In "To an Athlete Dying Young," the speaker spends lots of time on, well, time. He seems very concerned about the effect of time on fame, glory, and prowess. (Shmoop worries about time, too: lunchtime, snacktime, we hate to be late.) Sure, Housman's time concerns might be a bit more attention-worthy. But if you've ever missed lunch, you know our concerns are valid as well.
Questions About Time
- The speaker seems to believe that time is the athlete's big enemy, that passing time leads, sooner or later, to defeat and failure.
- Can you think of any examples that support the speaker's theory? Can you think of any examples that don't?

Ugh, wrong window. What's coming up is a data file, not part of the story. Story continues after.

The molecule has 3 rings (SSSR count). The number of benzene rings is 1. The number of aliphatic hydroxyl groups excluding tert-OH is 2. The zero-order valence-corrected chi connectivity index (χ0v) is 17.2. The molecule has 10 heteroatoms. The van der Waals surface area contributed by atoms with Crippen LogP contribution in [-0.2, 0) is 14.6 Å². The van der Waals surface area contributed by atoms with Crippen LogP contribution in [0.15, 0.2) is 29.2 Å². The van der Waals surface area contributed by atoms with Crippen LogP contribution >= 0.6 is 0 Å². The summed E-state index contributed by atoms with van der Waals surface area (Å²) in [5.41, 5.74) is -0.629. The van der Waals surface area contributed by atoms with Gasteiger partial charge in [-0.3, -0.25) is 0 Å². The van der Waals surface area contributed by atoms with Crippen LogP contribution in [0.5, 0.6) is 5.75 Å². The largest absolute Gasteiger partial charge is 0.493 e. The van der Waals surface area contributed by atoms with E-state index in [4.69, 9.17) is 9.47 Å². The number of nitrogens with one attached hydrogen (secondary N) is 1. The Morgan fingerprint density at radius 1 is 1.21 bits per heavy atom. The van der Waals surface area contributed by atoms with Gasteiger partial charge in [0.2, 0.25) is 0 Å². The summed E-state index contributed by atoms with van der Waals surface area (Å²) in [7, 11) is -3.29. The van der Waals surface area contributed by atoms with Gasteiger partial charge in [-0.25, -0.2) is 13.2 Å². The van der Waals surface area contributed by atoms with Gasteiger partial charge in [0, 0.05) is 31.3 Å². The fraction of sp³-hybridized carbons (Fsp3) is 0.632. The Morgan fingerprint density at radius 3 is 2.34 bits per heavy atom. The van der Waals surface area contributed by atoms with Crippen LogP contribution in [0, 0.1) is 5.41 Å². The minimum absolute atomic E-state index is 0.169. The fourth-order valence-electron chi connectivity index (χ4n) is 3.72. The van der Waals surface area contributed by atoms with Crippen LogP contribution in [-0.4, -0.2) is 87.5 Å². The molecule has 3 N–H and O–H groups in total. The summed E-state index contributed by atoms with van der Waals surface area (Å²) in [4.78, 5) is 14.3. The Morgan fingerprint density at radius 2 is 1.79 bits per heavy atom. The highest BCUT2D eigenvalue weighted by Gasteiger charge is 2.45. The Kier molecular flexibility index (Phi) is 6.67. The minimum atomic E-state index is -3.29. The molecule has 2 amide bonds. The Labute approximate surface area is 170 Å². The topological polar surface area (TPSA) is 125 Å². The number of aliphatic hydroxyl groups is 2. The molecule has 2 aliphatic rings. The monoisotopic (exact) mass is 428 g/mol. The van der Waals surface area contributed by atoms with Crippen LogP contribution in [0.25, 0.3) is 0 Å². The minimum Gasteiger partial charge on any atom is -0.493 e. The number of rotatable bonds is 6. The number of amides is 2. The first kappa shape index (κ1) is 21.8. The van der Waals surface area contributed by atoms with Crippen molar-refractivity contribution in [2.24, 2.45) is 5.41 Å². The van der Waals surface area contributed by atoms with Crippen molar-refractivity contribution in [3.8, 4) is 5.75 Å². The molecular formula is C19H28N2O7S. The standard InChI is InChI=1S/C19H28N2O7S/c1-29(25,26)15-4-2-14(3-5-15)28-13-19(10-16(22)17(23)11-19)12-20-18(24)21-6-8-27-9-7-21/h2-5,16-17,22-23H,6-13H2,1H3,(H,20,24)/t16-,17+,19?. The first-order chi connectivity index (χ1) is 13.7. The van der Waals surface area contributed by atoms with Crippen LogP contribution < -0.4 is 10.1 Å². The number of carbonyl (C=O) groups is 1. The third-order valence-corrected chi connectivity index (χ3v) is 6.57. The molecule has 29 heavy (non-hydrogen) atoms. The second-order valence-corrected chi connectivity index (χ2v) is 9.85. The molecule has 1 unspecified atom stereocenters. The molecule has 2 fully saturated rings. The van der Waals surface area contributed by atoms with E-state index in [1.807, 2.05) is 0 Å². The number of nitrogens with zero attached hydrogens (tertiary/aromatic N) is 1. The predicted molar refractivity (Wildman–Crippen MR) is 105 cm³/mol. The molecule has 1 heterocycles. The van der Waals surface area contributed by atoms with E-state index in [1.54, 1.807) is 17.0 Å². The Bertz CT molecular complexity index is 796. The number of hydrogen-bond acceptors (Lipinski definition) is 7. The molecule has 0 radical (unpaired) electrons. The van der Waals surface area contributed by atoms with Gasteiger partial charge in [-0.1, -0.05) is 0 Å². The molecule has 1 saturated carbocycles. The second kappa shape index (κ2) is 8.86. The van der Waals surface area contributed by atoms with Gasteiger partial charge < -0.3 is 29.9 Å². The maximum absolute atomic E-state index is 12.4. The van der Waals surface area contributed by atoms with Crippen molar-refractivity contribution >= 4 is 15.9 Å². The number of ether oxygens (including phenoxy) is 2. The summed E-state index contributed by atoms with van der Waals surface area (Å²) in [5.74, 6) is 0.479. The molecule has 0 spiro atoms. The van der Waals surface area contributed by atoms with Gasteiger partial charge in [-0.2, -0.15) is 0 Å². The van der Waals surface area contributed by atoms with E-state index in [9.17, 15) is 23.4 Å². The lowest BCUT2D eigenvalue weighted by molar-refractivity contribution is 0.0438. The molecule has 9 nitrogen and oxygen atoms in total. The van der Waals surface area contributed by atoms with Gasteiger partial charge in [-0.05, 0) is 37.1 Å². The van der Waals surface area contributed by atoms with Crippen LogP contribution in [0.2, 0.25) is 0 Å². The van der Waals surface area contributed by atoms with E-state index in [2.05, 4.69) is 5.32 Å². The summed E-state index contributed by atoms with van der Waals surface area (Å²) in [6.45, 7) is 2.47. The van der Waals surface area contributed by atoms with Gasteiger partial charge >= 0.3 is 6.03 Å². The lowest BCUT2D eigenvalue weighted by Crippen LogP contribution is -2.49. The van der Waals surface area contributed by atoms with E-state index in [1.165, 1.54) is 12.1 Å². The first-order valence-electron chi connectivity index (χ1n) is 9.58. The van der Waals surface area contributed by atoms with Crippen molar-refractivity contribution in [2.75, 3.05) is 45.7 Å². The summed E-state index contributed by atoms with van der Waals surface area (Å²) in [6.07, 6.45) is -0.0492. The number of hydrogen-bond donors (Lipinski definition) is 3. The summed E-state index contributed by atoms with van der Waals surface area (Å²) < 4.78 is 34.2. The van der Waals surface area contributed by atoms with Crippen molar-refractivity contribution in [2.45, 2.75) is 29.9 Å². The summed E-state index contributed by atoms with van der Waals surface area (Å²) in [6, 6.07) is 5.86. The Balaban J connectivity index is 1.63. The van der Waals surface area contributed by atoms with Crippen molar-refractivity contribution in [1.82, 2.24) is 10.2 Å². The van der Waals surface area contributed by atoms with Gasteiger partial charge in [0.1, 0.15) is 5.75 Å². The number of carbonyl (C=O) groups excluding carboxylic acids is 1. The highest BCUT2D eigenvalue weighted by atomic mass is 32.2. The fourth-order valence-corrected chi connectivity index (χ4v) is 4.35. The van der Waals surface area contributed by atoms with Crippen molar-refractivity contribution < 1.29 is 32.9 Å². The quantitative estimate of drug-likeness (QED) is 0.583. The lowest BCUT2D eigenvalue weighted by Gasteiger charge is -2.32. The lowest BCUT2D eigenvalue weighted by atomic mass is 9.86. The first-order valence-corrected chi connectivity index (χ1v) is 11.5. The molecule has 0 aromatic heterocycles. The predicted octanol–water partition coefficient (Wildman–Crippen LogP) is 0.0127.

- The athlete avoids the negative effects of time on his athletic performance and reputation by dying young. Are there some other, less severe ways people try to defend against the ravages of time? What are they? (Hint: Check out any episode of Real Housewives to see some folks battling hard, in a variety of upsetting ways, against time.)
- How do the poem's form and structure reflect the idea of time's power and inescapability? Feel free to check out the "Form and Meter" section if you get stuck.
Chew on This
Housman uses a strict form, meter, and rhyme scheme in "To an Athlete Dying Young" to mirror the inevitability and inescapability of passing time. The patterns and rhythms are inescapable, like the ticking of a clock marking our march toward death. Wow… what a downer.
Housman's portrayal of time in "To an Athlete Dying Young" is way less fun than Styx in "Too Much Time on My Hands" or Cyndi Lauper's "Time After Time," but his concern about the effects of passing time on the individual is no less relevant today than it was when Housman wrote the poem.